The science of morality is the study of what we “ought” to do (or “should” do) and has the goal of not only of determining/discovering those “prescriptions” but of developing the necessary tools and technologies to rigorously prove their validity. The first step of that process is to define exactly what we mean by ought. Statements which contain ought are prescriptive statements of what should be done or how the world should be.
Unfortunately, many people blindly quote David Hume’s A Treatise of Human Nature in a misguided “appeal to authority” in order to “prove” that rigorously deriving “oughts” is impossible — apparently, not having read it and being entirely unaware that Hume’s treatise is precisely an exercise in the science of morality and that his statements are simply those of a philosopher/scientist criticizing the rigor of the arguments/theories of others while proposing his own. In the passage normally quoted by proponents believing in an insurmountable “is-ought divide“, Hume is merely noting, first, that every moral system author he knows has made claims about what ought to be on the basis of statements about what is and, second, that none of them explain their reasoning as “‘tis necessary that it shou’d be observ’d and explain’d“.
Hume *NEVER* says that such a derivation is impossible, merely that it “seems altogether inconceivable, how this new relation [ought] can be a deduction from others [is, is not], which are entirely different from it.” Hume’s point is merely that there is a significant difference between descriptive statements (about what is) and prescriptive or normative statements (about what ought to be) and he, personally, can’t conceive of how the transition would be rigorously justified (even though he unknowingly brushes by the answer later).
Since ought statements are prescriptive statements of what should be done or how the world should be, the important question and the bridge over the is-ought divide is *WHY*? If one has a goal, there is a clear path from what is to what one “ought” to do in order to fulfill that goal. It is definitional in this simple case that one “ought” to perform those actions that give the best probability of goal success. Or, in mathematical terms, ought is a function of goals and circumstances that describes the actions which lead to the highest probability of success for those goals under those circumstances i.e. Ought = F(Goals, Circumstances). This should make it clear that, if the goal is undefined, ought is undefined.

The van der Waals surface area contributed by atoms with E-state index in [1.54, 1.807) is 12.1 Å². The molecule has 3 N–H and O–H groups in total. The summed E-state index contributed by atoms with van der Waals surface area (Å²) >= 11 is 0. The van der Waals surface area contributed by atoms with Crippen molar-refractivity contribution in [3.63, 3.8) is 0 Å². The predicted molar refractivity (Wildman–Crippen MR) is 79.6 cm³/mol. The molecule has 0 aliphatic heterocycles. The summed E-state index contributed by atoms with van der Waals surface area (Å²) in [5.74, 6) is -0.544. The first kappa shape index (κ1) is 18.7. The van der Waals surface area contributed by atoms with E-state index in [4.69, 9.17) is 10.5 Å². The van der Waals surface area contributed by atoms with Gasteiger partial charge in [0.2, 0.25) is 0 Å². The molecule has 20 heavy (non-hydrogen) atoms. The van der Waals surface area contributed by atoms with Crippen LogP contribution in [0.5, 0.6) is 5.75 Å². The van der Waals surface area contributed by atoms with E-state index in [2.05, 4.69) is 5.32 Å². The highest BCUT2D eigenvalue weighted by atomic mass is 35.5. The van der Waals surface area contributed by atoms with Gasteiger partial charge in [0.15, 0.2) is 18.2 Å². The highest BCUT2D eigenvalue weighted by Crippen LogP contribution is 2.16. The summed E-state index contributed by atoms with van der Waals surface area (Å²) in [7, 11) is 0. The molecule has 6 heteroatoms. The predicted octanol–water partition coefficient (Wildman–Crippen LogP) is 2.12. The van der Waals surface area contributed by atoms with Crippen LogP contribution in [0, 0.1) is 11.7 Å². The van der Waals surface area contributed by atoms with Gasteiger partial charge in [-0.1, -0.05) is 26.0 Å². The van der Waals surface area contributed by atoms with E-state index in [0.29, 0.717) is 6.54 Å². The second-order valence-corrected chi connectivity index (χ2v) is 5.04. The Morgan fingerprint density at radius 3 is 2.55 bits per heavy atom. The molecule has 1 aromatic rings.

The primary reason for Hume’s difficulty in conception is the assumption of true universality for moral “oughts” without an equivalent universal goal. If it is true that one has a goal yet it appears that one “ought not” perform the actions that are most likely to lead to goal success, it is because there is a more important goal that is blocked (or violated) by those actions. The problem with universal morality is that, for any action, we can always conceive of circumstances where a fundamental goal/motive would be violated by that action. And, indeed, Hume himself recognizes the primacy of goals/motives in saying that “In short, it may be established as an undoubted maxim, THAT NO ACTION CAN BE VIRTUOUS, OR MORALLY GOOD, UNLESS THERE BE IN HUMAN NATURE SOME MOTIVE TO PRODUCE IT, DISTINCT FROM THE SENSE OF IT’S MORALITY.”
Since there is no truly universal goal that will always trump all others, there can be no truly universal “oughts”. Note, however that, on the other hand, there are certain commonalities of goal and circumstance that humans will always experience — so this does not mean that morality is as relative as many people desire/fear. Indeed, much of the currently perceived variance in moral relativity is due to lack of knowledge and understanding of what is truly optimal for human goals — whatever they are. That these commonalities exist is made evident by the fact that humans have evolved a common sense of morality. In fact, it is worth noting that much of the current state of the science of morality is merely discovering why the actions that the human moral sense suggests us are the best possible “guesses” that could have evolved by this point and when (and why) they aren’t optimal.
Thus, a science of morality *can* start on a firm scientific basis and proceed rigorously from there.